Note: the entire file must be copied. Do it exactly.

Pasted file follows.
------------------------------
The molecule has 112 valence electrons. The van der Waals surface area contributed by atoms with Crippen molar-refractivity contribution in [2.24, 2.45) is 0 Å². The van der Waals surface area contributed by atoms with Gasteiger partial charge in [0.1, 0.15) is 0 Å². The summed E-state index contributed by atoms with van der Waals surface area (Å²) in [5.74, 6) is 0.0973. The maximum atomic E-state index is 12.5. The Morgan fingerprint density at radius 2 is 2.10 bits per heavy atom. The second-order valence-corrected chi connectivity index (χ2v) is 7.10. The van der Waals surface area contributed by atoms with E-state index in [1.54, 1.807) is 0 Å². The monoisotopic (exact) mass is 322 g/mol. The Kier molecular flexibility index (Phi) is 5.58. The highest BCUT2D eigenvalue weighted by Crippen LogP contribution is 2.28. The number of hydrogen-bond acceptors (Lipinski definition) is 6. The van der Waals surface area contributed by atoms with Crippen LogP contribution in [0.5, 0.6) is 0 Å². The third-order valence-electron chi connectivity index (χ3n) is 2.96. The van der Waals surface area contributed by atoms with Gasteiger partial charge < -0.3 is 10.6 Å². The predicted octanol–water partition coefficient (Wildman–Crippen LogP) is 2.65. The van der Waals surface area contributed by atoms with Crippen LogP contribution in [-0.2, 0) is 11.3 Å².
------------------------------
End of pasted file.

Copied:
The molecule has 112 valence electrons. The van der Waals surface area contributed by atoms with Crippen molar-refractivity contribution in [2.24, 2.45) is 0 Å². The van der Waals surface area contributed by atoms with Gasteiger partial charge in [0.1, 0.15) is 0 Å². The summed E-state index contributed by atoms with van der Waals surface area (Å²) in [5.74, 6) is 0.0973. The maximum atomic E-state index is 12.5. The Morgan fingerprint density at radius 2 is 2.10 bits per heavy atom. The second-order valence-corrected chi connectivity index (χ2v) is 7.10. The van der Waals surface area contributed by atoms with E-state index in [1.54, 1.807) is 0 Å². The monoisotopic (exact) mass is 322 g/mol. The Kier molecular flexibility index (Phi) is 5.58. The highest BCUT2D eigenvalue weighted by Crippen LogP contribution is 2.28. The number of hydrogen-bond acceptors (Lipinski definition) is 6. The van der Waals surface area contributed by atoms with Crippen LogP contribution in [0.5, 0.6) is 0 Å². The third-order valence-electron chi connectivity index (χ3n) is 2.96. The van der Waals surface area contributed by atoms with Gasteiger partial charge < -0.3 is 10.6 Å². The predicted octanol–water partition coefficient (Wildman–Crippen LogP) is 2.65. The van der Waals surface area contributed by atoms with Crippen LogP contribution in [-0.2, 0) is 11.3 Å².